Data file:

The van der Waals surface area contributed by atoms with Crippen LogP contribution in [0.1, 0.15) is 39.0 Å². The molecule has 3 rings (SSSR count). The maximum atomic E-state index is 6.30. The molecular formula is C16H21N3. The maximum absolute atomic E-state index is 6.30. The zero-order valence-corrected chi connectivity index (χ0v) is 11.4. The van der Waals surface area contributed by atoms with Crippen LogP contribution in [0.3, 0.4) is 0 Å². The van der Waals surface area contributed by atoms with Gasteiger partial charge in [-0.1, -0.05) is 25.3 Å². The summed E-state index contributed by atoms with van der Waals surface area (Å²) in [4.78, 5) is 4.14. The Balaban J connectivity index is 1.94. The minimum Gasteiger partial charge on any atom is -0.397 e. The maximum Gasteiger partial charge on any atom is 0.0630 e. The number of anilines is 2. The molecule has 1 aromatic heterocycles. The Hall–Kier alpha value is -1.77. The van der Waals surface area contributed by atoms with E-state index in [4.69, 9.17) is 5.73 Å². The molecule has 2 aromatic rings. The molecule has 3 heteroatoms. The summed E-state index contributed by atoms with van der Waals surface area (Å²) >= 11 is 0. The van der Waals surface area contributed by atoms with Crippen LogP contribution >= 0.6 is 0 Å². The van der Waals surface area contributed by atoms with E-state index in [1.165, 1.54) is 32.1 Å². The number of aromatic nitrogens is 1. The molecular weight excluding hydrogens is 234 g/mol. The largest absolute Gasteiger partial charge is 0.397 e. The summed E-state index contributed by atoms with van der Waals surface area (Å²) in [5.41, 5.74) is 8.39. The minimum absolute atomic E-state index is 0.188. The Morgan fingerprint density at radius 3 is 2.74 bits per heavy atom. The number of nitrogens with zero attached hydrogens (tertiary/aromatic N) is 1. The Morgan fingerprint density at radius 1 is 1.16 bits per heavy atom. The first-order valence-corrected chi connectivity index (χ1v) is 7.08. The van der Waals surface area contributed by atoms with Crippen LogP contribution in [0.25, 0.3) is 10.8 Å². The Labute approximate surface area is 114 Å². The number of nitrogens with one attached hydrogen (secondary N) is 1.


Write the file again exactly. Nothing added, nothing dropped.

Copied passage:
The van der Waals surface area contributed by atoms with Crippen LogP contribution in [0.1, 0.15) is 39.0 Å². The molecule has 3 rings (SSSR count). The maximum atomic E-state index is 6.30. The molecular formula is C16H21N3. The maximum absolute atomic E-state index is 6.30. The zero-order valence-corrected chi connectivity index (χ0v) is 11.4. The van der Waals surface area contributed by atoms with Crippen LogP contribution in [0.3, 0.4) is 0 Å². The van der Waals surface area contributed by atoms with Gasteiger partial charge in [-0.1, -0.05) is 25.3 Å². The summed E-state index contributed by atoms with van der Waals surface area (Å²) in [4.78, 5) is 4.14. The Balaban J connectivity index is 1.94. The minimum Gasteiger partial charge on any atom is -0.397 e. The maximum Gasteiger partial charge on any atom is 0.0630 e. The number of anilines is 2. The molecule has 1 aromatic heterocycles. The Hall–Kier alpha value is -1.77. The van der Waals surface area contributed by atoms with E-state index in [4.69, 9.17) is 5.73 Å². The molecule has 2 aromatic rings. The molecule has 3 heteroatoms. The summed E-state index contributed by atoms with van der Waals surface area (Å²) >= 11 is 0. The van der Waals surface area contributed by atoms with Crippen LogP contribution >= 0.6 is 0 Å². The van der Waals surface area contributed by atoms with E-state index in [1.165, 1.54) is 32.1 Å². The number of aromatic nitrogens is 1. The molecular weight excluding hydrogens is 234 g/mol. The largest absolute Gasteiger partial charge is 0.397 e. The summed E-state index contributed by atoms with van der Waals surface area (Å²) in [5.41, 5.74) is 8.39. The minimum absolute atomic E-state index is 0.188. The Morgan fingerprint density at radius 3 is 2.74 bits per heavy atom. The number of nitrogens with zero attached hydrogens (tertiary/aromatic N) is 1. The Morgan fingerprint density at radius 1 is 1.16 bits per heavy atom. The first-order valence-corrected chi connectivity index (χ1v) is 7.08. The van der Waals surface area contributed by atoms with Crippen LogP contribution in [0.25, 0.3) is 10.8 Å². The Labute approximate surface area is 114 Å². The number of nitrogens with one attached hydrogen (secondary N) is 1.